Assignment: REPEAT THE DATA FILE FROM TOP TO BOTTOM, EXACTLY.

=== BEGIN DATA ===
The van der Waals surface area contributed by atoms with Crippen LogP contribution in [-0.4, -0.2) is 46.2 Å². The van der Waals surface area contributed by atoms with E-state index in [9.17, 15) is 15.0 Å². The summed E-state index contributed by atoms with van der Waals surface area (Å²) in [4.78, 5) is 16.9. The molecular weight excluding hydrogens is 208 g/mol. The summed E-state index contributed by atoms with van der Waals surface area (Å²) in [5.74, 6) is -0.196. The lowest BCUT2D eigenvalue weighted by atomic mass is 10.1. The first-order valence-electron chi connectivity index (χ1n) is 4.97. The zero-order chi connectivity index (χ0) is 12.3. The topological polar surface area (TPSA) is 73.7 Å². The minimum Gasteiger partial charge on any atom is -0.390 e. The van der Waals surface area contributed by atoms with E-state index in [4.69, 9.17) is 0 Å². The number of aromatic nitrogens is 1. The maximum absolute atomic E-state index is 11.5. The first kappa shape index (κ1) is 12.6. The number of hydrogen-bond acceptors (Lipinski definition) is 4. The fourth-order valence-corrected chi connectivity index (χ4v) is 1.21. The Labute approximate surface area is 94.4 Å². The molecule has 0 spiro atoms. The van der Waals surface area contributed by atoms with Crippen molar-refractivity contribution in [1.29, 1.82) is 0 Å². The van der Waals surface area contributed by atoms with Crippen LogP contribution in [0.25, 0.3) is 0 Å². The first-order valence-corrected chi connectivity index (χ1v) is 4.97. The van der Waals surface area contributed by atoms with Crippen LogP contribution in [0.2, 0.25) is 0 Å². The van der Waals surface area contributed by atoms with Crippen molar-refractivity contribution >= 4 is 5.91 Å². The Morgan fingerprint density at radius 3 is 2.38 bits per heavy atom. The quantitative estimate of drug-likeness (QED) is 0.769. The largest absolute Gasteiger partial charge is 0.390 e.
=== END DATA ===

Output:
The van der Waals surface area contributed by atoms with Crippen LogP contribution in [-0.4, -0.2) is 46.2 Å². The van der Waals surface area contributed by atoms with E-state index in [9.17, 15) is 15.0 Å². The summed E-state index contributed by atoms with van der Waals surface area (Å²) in [4.78, 5) is 16.9. The molecular weight excluding hydrogens is 208 g/mol. The summed E-state index contributed by atoms with van der Waals surface area (Å²) in [5.74, 6) is -0.196. The lowest BCUT2D eigenvalue weighted by atomic mass is 10.1. The first-order valence-electron chi connectivity index (χ1n) is 4.97. The zero-order chi connectivity index (χ0) is 12.3. The topological polar surface area (TPSA) is 73.7 Å². The minimum Gasteiger partial charge on any atom is -0.390 e. The van der Waals surface area contributed by atoms with E-state index in [4.69, 9.17) is 0 Å². The number of aromatic nitrogens is 1. The maximum absolute atomic E-state index is 11.5. The first kappa shape index (κ1) is 12.6. The number of hydrogen-bond acceptors (Lipinski definition) is 4. The fourth-order valence-corrected chi connectivity index (χ4v) is 1.21. The Labute approximate surface area is 94.4 Å². The molecule has 0 spiro atoms. The van der Waals surface area contributed by atoms with Crippen molar-refractivity contribution in [1.29, 1.82) is 0 Å². The van der Waals surface area contributed by atoms with Crippen LogP contribution in [0.25, 0.3) is 0 Å². The first-order valence-corrected chi connectivity index (χ1v) is 4.97. The van der Waals surface area contributed by atoms with Crippen LogP contribution in [0.2, 0.25) is 0 Å². The van der Waals surface area contributed by atoms with Crippen molar-refractivity contribution >= 4 is 5.91 Å². The Morgan fingerprint density at radius 3 is 2.38 bits per heavy atom. The quantitative estimate of drug-likeness (QED) is 0.769. The largest absolute Gasteiger partial charge is 0.390 e.